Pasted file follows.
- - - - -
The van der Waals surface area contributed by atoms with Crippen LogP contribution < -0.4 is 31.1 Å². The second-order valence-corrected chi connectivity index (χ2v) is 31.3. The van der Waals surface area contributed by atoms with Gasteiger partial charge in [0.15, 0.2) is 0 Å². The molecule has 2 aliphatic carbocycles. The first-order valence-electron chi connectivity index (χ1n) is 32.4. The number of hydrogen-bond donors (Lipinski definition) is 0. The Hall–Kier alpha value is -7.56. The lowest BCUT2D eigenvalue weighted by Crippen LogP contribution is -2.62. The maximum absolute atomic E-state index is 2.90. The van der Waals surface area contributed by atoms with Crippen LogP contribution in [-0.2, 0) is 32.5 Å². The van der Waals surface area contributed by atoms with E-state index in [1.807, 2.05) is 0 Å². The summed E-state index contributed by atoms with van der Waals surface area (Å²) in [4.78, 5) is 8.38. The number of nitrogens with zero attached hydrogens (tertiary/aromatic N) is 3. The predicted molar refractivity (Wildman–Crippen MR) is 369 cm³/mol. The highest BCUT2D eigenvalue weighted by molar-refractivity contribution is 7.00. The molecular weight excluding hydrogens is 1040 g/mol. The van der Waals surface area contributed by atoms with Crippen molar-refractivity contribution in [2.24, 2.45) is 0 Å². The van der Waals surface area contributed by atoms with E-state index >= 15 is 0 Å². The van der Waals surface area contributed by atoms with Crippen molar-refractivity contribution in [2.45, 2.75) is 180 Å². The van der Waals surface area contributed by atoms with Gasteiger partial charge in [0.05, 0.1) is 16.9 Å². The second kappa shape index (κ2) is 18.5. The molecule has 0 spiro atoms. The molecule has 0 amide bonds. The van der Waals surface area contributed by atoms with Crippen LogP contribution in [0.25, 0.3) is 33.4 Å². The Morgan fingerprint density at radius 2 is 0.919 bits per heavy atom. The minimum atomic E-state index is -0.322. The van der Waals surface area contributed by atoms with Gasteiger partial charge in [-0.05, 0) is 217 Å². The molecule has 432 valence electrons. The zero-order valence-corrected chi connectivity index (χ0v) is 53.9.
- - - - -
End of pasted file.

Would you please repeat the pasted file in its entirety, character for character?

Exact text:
The van der Waals surface area contributed by atoms with Crippen LogP contribution < -0.4 is 31.1 Å². The second-order valence-corrected chi connectivity index (χ2v) is 31.3. The van der Waals surface area contributed by atoms with Gasteiger partial charge in [0.15, 0.2) is 0 Å². The molecule has 2 aliphatic carbocycles. The first-order valence-electron chi connectivity index (χ1n) is 32.4. The number of hydrogen-bond donors (Lipinski definition) is 0. The Hall–Kier alpha value is -7.56. The lowest BCUT2D eigenvalue weighted by Crippen LogP contribution is -2.62. The maximum absolute atomic E-state index is 2.90. The van der Waals surface area contributed by atoms with Crippen LogP contribution in [-0.2, 0) is 32.5 Å². The van der Waals surface area contributed by atoms with E-state index in [1.807, 2.05) is 0 Å². The summed E-state index contributed by atoms with van der Waals surface area (Å²) in [4.78, 5) is 8.38. The number of nitrogens with zero attached hydrogens (tertiary/aromatic N) is 3. The predicted molar refractivity (Wildman–Crippen MR) is 369 cm³/mol. The highest BCUT2D eigenvalue weighted by molar-refractivity contribution is 7.00. The molecular weight excluding hydrogens is 1040 g/mol. The van der Waals surface area contributed by atoms with Crippen molar-refractivity contribution in [2.24, 2.45) is 0 Å². The van der Waals surface area contributed by atoms with E-state index >= 15 is 0 Å². The van der Waals surface area contributed by atoms with Crippen molar-refractivity contribution in [2.45, 2.75) is 180 Å². The van der Waals surface area contributed by atoms with Gasteiger partial charge in [0.05, 0.1) is 16.9 Å². The second kappa shape index (κ2) is 18.5. The molecule has 0 spiro atoms. The molecule has 0 amide bonds. The van der Waals surface area contributed by atoms with Crippen LogP contribution in [0.25, 0.3) is 33.4 Å². The Morgan fingerprint density at radius 2 is 0.919 bits per heavy atom. The minimum atomic E-state index is -0.322. The van der Waals surface area contributed by atoms with Gasteiger partial charge in [-0.05, 0) is 217 Å². The molecule has 432 valence electrons. The zero-order valence-corrected chi connectivity index (χ0v) is 53.9.